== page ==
The Last of the Mohicans

The Last of the Mohicans Chapter 10 Summary & Analysis

Summary
Analysis
Heyward is surprised by the conduct of the Mingos, who do not “disturb” him or Alice and Cora and David, but instead roam through the caverns in search of Hawkeye. Magua tells Heyward that the Mingos desire to find Hawkeye above all else; Magua also complains that Hawkeye, Uncas, and Heyward himself conspired to kill him (Magua) through treachery earlier that day, and Heyward holds himself back from accusing Magua of the original treachery, that of leading the party through the woods so that they might stray intentionally into Mingo territory.
Heyward wants to accuse Magua of being what, in fact, he actually was: a spy for the Hurons among the English soldiers. But Heyward also recognizes that aggravating Magua would do more harm than good for the band, while captured. It seems that, even in this early stage of the novel, Magua seeks to find and destroy Uncas, Chingachgook, and Hawkeye above all others.
Themes
“Savagery,” Civilization, and the Frontier Theme Icon
Escape, Pursuit, and Rescue Theme Icon
Gender Roles and Gender Expectations Theme Icon
Loyalty and Treachery Theme Icon
Magua asks Heyward where Hawkeye went, and Heyward replies that Hawkeye and the two Mohicans floated downstream to give word of the band’s capture at the hands of the Mingos. Magua tells the other Hurons that the three have escaped, and they raise cries of anger and frustration at this news. Some of the Hurons shoot menacing glances at the women, and Heyward, moving over to protect them, has his arms bound by several Mingos. Then Magua calls over the warriors, and they seem to be discussing plans to move the prisoners back toward Fort Edward.
Again, Magua demonstrates that his quarrel is primarily with the scout and the two Mohicans. Magua also does not seem, at this juncture, especially interested in Alice and Cora and David—they are, simply, white prisoners he can use for leverage, in order to entice Hawkeye to return and fight him in battle. Heyward, as a representative of the English, is considered a foe of Magua’s from the start.
Themes
“Savagery,” Civilization, and the Frontier Theme Icon
Escape, Pursuit, and Rescue Theme Icon
Gender Roles and Gender Expectations Theme Icon
Loyalty and Treachery Theme Icon
The Mingos herd Heyward, David, and the two women down the rocky outcropping into a large canoe. The canoe floats some of the way down the river, guided by the Mingos, and when they all reach the place where the band’s horses were kept, some of the Mingos split off and take Heyward’s horse into the forest. The rest stay with Magua and the prisoners as they continue to float down the river. Some of the Mingos walk alongside the canoe in the stream, holding the reins of their horses
Another motif in the novel: the idea of travel by water. Natives seem to prize the practice because it allows one not to leave tracks through the forest, which can be traced by a capable scout like Hawkeye, or by natives like Uncas and Chingachgook. Travel by canoe up-river, though occasionally arduous, also means that men, women, and children do not have to walk long distances through the difficult wooded terrain.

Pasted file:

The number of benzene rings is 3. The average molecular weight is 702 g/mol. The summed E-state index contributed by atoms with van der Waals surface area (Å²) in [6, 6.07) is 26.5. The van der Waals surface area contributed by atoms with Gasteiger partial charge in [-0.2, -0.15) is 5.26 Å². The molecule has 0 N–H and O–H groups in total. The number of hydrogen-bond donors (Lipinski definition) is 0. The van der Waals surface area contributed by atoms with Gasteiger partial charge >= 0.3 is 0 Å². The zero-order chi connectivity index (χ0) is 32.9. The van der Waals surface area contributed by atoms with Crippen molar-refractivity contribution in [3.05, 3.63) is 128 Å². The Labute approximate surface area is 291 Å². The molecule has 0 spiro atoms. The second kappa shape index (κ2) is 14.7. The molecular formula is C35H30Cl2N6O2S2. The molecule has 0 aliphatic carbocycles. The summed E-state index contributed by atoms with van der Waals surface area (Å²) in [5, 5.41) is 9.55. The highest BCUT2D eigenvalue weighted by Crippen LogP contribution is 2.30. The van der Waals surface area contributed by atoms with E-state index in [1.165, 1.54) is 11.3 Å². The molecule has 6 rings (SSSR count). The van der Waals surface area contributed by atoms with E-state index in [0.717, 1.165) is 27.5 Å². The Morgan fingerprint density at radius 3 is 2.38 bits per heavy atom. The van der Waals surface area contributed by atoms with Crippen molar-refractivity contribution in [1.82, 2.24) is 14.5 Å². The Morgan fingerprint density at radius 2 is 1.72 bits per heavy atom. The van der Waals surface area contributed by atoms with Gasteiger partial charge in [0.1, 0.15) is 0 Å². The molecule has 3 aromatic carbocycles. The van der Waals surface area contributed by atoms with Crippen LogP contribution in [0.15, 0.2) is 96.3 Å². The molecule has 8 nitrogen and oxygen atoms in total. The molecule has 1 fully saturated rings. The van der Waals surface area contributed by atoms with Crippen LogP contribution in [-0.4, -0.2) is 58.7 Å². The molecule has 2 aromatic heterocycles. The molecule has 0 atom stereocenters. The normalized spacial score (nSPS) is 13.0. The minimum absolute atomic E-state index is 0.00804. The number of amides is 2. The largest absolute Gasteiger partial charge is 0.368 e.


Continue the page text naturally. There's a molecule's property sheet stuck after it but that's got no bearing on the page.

Themes
“Savagery,” Civilization, and the Frontier Theme Icon
Escape, Pursuit, and Rescue Theme Icon
Gender Roles and Gender Expectations Theme Icon
Loyalty and Treachery Theme Icon
En route, Heyward attempts to play on Magua’s vanity by congratulating him for his cunning displayed over the previous day. Heyward implies that, if Magua turns his sympathies back toward the English—if he double-crosses the Mingos—then Munro would guarantee Magua a large reward upon the safe return of the Munro daughters to Fort William Henry. Magua seems gratified by Heyward’s words, and says that he will consider the plan, and that Heyward ought to fall silent until Magua has made his decision.
Heyward attempts, here, to use cunning to counter the Magua’s famous cunning. Magua’s fatal flaw is his pride—he believes that he is a better warrior than Uncas, a greater chief than Chingachgook, a greater scout than Hawkeye—and Heyward, sensing this pride, does all he can to try to convince Magua that, perhaps, life would be better on the English side. But Magua eventually rejects this offer.
Themes
“Savagery,” Civilization, and the Frontier Theme Icon
Escape, Pursuit, and Rescue Theme Icon
Gender Roles and Gender Expectations Theme Icon
The Natural World Theme Icon
Loyalty and Treachery Theme Icon
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The party switches from canoe onto horseback, with Magua and the other warriors leading the prisoners through the forest. Cora remembers Hawkeye’s injunction to mark the path as they go along, and she bends the bough of a sumach tree to make their path clear. After several hours riding on horseback behind Magua, the group makes its way to the top of a high clearing, where they dismount to rest.
Another demonstration of Cora’s presence of mind in the forest. Although Alice has more difficulty following Hawkeye’s instructions, Cora recognizes that, if she does not leave a path through the woods, the three warriors might never find the band, and Magua might kill them all.
Themes
“Savagery,” Civilization, and the Frontier Theme Icon
Escape, Pursuit, and Rescue Theme Icon
Gender Roles and Gender Expectations Theme Icon
The Natural World Theme Icon
Loyalty and Treachery Theme Icon